Minutes released today of the meeting of rate-setters of the Bank of England, held on Oct 5 and Oct 6, indicate a unanimous vote for another dose of quantitative easing of 75 billion pounds ($118 billion).
The decision was probably triggered by the fact that growth in the economy had slowed and could in fact be zero by the fourth quarter. Household spending and exports had slowed, and the overhang of the eurozone’s debt crisis was another factor that propelled the decision.
“We continue to expect at least another 75 billion pounds extension of the program in February, and perhaps considerably more thereafter,” said Jonathan Loynes, chief European economist at Capital Economics.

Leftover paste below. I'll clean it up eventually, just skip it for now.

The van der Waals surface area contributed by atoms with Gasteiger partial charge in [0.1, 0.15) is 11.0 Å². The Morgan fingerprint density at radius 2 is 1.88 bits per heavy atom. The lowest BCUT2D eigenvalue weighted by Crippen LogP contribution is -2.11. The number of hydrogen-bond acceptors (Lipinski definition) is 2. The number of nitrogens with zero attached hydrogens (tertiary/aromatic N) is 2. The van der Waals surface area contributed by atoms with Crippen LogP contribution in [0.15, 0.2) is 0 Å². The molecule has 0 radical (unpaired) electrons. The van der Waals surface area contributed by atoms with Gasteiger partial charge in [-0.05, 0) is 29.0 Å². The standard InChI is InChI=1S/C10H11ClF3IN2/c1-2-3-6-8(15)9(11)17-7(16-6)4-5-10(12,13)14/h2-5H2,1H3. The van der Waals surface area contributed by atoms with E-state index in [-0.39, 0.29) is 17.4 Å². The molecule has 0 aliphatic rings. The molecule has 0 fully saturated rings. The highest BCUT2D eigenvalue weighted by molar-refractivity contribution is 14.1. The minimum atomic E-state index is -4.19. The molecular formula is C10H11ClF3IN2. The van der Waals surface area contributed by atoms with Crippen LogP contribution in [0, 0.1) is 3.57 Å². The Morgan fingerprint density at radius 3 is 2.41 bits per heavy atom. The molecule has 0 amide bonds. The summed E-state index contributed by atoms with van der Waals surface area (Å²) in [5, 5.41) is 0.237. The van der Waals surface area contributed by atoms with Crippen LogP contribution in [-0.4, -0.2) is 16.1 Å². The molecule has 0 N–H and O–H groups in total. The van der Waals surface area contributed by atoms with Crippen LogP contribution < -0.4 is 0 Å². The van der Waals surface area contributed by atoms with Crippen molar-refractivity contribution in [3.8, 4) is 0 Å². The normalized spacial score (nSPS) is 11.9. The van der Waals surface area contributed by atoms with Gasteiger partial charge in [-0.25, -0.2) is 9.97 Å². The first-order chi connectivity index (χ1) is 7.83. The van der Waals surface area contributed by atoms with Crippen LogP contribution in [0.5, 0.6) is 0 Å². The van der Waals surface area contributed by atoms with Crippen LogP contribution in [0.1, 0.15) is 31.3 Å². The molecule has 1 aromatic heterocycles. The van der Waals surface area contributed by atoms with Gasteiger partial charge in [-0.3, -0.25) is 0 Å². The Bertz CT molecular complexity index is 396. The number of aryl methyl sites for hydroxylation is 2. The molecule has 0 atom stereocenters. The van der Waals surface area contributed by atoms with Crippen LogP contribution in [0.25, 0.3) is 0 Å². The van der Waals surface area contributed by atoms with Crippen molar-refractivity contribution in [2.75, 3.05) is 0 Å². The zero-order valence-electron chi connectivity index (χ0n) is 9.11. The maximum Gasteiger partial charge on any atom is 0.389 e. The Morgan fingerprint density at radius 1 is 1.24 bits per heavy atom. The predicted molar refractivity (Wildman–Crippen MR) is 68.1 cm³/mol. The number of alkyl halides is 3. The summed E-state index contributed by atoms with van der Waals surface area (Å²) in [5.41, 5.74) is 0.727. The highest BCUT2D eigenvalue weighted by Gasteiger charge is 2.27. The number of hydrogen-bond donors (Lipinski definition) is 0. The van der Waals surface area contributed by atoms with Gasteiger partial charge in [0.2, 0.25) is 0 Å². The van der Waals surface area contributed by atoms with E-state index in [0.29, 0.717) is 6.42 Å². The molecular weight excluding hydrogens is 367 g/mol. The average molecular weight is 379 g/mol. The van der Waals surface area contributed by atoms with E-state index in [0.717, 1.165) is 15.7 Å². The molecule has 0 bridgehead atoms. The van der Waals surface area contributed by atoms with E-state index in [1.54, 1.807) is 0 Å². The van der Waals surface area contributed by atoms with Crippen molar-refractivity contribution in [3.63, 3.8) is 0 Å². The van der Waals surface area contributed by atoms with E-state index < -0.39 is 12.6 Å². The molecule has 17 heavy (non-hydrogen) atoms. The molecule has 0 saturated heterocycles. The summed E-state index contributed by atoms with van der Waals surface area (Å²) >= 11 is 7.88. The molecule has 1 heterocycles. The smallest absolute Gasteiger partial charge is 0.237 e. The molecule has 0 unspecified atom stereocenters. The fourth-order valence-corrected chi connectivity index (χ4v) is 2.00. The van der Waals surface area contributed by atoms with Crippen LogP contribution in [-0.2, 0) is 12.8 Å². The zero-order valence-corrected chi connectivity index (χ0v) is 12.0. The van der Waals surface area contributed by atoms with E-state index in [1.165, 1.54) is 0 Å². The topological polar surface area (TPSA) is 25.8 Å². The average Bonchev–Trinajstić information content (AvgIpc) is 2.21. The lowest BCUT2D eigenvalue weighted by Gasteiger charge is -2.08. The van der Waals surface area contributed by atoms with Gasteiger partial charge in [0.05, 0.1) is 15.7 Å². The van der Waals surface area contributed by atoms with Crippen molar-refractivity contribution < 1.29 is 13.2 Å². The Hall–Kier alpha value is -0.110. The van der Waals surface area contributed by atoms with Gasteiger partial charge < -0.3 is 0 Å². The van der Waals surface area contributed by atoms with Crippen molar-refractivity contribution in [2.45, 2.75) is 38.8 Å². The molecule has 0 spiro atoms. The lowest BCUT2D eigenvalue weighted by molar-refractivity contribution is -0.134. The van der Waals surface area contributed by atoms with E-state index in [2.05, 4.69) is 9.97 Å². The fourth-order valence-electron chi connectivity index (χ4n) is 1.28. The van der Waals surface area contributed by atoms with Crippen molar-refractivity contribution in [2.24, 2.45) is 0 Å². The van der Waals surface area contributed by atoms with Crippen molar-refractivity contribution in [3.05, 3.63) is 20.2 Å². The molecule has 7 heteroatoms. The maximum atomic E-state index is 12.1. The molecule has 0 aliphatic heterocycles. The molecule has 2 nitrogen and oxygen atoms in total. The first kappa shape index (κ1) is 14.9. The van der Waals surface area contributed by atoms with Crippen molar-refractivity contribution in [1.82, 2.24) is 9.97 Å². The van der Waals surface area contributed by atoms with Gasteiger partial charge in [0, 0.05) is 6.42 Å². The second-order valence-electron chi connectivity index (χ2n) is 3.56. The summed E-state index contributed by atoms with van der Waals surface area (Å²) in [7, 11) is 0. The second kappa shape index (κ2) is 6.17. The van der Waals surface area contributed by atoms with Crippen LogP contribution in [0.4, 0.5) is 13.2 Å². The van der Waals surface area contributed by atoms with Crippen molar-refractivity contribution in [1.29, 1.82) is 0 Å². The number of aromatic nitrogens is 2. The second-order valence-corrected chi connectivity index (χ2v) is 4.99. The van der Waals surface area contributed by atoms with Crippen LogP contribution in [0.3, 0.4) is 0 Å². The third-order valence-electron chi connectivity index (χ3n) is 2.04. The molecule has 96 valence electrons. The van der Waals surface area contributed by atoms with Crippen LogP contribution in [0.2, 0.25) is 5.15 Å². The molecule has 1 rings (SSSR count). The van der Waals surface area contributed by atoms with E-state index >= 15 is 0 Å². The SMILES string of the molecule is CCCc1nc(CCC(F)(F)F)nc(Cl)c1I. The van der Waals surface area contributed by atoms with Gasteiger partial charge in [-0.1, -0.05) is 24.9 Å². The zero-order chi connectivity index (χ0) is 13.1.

According to a recent report by the Bank, QE1 had had a positive impact on the economy, though the same was difficult to quantify.
Experts differ, and Nida Ali, economic adviser to the Ernst & Young ITEM Club, is of the view that “Even if the transmission channels work as intended, and this extra money does find its way onto the balance sheets of large companies, we think they would be more inclined to hoard it rather than spend it on investment.”
However, in a recent speech, Bank of England Governor, Mervyn King, rationalized the move by saying that “without monetary stimulus – low interest rates and large asset purchases – there is a risk that growth will stall and inflation fall below our symmetric 2 percent target.”